(given a post of its own now, for the purposes of neatness)
So, I was working at Waterstone's in Canterbury, about eightish years ago, and came down from lunch only to have Paul Grigsby, who was writing a novel about a frog, thrust a piece of paper at me.
'Some bloke said you'd agreed to make a film with him,' he said, sounding rather doubtful.
'Hmm', I said, because I had absolutely no recollection of such an event. But I rang the phone number on the piece of paper, and got chatting to a man with a Kentish dialect, who seemed reasonably certain we'd had a big chat about fantasy novels, and scripts and so on, around the SF section of the bookshop, the previous Saturday. This sounded quite likely, and indeed in many ways, my impact on the lives of the humble folk who entered my section of the bookshop must have been somewhat akin to a meteor: a flash in the sky, a single moment of visual brilliance, the sonic impact of my latest insight ('yeah, the early Dragonlance books were okay, but they went off the boil after the second trilogy, I reckon'), and a hushed silence as the life-changing moment passed - but is the meteor aware of the lives it's changed forever? No. I suppose also it's been smashed to bits by that point, but right up to then, the comparison holds.
Any-old-way, Kent Man was having a film meeting over at his house for a weekend, and asked if, bearing in mind my previously-expressed, if now utterly forgotten enthusiasm for the project, I fancied meeting some of the other participants.
I said yes, for a laugh, and that weekend was met at one of Kent's more bleakly remote train stations by a man who looked exactly like someone who repaired television aerials for a living. This insight was backed up by the van he was driving, which advertised his television aerial repair business on the side, and when I got in, proved to be full of spiky metal bits, which could have been bits of television aerials, or could have something else entirely. I chose not to investigate too closely, which with retrospect, might have been an error.
It turned out I was the first person to arrive, so was shown a preview of the work done so far, which turned out to be not exactly a film, in that it was shot on handheld video. In it, ninjas in cloaks jumped out of woods, men with swords and cloaks jumped out at other men with swords, and haunted-looking women in cloaks peered furtively from between trees, presumably wondering where all the ninjas had got to. Occasionally, dialogue threatened to break out, at which point Kent Man would fastforward the video to get to the next bit of action, which suited me fine.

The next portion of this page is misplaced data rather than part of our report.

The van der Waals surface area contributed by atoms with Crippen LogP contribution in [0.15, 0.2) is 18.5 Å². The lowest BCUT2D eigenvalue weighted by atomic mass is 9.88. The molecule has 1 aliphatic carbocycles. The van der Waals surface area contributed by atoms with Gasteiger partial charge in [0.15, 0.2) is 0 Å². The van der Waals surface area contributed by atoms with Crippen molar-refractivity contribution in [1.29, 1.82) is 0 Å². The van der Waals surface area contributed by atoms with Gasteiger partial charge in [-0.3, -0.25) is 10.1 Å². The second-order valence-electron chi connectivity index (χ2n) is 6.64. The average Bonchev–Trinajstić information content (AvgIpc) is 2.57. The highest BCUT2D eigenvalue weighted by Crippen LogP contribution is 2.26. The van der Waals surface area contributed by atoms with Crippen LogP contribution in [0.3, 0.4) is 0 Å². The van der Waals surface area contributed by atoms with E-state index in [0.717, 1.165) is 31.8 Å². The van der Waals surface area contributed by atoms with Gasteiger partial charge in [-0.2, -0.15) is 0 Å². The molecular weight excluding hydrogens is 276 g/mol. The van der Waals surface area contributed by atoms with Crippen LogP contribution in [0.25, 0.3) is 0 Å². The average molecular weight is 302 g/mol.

Not that I was taking much of this in anyway, because the front room of Kent Man's semi-detatched home was festooned with medieval weaponry, the reflected light of the television glittering off so many buffed and shining claymores, maces, morningstars and daggers, I could barely make out a thing. Pride of place above the wooden television cabinet were two curved Japanese swords on a special wooded stand that, I'm pleased to say, was carved to look like another sword. The weirdest thing was how the layout of the semi was almost exactly the same as my parents' house in Cornwall. If I'd won the lottery at around fourteen, then had my parents shipped overseas so I could decorate any way I wanted, this was exactly how it would have looked.
However the on-screen events were showing no sign of coming to any kind of conclusion. In fact, the pace seemed to be picking up somewhat, with the cast now decamping to what appeared to be some kind of small electronics warehouse in the woods, where ninjas now had the opportunity to jump out of doorways, while the haunted-looking women could now peer furtively out of actual windows.